Number of migrant criminal suspects in Germany soared last year – interior ministry
According to the figures cited by Reuters, the number of suspects classed as immigrants rose to 174,438 last year, representing a jump of 52.7 percent from the previous year. Migrants accounted for 8.6 percent of all crime suspects in the country, up from 5.7 percent in 2015.
Interior Minister Thomas de Maiziere said crimes committed by refugees "increased disproportionately" in 2016 and warned that "those who commit serious offenses here forfeit their right to stay here."
He went on to state that one reason for the high crime rate among migrants was likely their accommodation situation as many were living in makeshift shelters or sharing crowded rooms in 2016, following the refugee crisis which saw more than one million new arrivals in Germany over the past two years.
De Maiziere also noted that some migrants had committed multiple offenses, distorting the statistics. Despite the increase, he also noted that most migrants live peacefully and obey German law.
The interior ministry figures considered "immigrants" to be those applying for asylum, refugees, illegal immigrants, and those whose deportation had been temporarily suspended.
The data also revealed that crimes motivated by Islamism also increased by 13.7 percent last year. Meanwhile, the number of German suspects experienced an opposite trend, dropping by 3.4 percent to 1,407,062.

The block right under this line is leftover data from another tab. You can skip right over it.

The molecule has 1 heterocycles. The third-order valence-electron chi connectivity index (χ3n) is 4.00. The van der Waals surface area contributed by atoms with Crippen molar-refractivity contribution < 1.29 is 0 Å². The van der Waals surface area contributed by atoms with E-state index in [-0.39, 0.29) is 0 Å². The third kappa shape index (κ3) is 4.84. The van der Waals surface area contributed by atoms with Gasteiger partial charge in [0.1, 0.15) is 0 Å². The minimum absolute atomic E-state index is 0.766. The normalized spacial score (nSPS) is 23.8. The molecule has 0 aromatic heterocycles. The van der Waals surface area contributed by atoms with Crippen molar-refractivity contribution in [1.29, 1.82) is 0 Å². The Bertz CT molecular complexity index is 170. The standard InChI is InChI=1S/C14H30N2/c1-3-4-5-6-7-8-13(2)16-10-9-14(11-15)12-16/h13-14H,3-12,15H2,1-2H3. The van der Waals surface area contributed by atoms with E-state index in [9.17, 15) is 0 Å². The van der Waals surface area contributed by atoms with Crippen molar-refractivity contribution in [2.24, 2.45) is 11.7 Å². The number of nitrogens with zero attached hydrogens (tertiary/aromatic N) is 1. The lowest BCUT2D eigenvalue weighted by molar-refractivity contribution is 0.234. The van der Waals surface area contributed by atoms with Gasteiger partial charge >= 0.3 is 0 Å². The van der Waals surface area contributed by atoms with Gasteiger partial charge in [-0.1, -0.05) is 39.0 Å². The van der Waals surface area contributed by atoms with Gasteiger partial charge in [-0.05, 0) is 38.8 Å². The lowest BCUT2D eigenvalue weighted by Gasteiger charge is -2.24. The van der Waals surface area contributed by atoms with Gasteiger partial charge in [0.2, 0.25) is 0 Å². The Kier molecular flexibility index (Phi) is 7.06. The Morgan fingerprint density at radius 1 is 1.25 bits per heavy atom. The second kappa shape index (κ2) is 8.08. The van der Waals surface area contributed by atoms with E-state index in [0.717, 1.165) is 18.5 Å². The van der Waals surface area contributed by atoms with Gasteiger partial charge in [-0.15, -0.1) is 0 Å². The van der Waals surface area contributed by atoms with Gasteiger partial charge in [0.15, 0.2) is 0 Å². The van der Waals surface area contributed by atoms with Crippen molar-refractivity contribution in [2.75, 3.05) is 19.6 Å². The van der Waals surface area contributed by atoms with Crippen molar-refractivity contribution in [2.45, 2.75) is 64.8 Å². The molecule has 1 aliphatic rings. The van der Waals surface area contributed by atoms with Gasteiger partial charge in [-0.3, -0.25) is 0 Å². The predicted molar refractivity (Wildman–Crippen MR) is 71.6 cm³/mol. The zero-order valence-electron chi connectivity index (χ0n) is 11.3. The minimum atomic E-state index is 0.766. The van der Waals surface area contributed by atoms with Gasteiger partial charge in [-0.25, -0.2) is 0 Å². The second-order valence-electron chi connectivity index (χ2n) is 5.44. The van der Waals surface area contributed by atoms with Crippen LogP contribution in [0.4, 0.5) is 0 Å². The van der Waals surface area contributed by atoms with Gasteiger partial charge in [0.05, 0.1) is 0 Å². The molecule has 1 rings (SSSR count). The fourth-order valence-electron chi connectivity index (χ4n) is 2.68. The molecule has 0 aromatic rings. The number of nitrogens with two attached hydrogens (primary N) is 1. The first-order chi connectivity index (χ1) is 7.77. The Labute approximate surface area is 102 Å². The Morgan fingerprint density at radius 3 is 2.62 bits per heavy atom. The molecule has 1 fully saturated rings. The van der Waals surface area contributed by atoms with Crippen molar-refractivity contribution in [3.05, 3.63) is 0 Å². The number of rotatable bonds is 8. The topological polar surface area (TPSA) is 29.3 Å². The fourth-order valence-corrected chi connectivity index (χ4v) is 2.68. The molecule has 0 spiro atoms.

In addition, the number of attacks on refugee homes declined for the first time since such data started being collected in 2014. Around 995 such attacks occurred in 2016, compared to 1,031 the previous year.
The newly released data could potentially lead to an increase in support for the anti-immigration Alternative for Germany (AfD) party ahead of the upcoming general election in September.
Support for the right-wing party has dwindled as the number of asylum seekers to Germany has decreased, with recent polls showing support for the AfD at between seven and 11 percent – a drop from the 15 percent it drew late last year.
Any increased support ahead of the German election would potentially help the party enter the country's national parliament for the first time in its four-year history. However, all of Germany's mainstream parties have ruled out working with the AfD in a coalition should it garner enough votes to enter parliament.
The interior ministry data comes after Chancellor Merkel – whose so-called 'open-door' immigration policy for those fleeing war and persecution sparked outrage among some Germans in 2015 – herself admitted that there is "no dispute that among the many people who have come to our country searching for refuge, there are also people who are in the sights of our security agencies."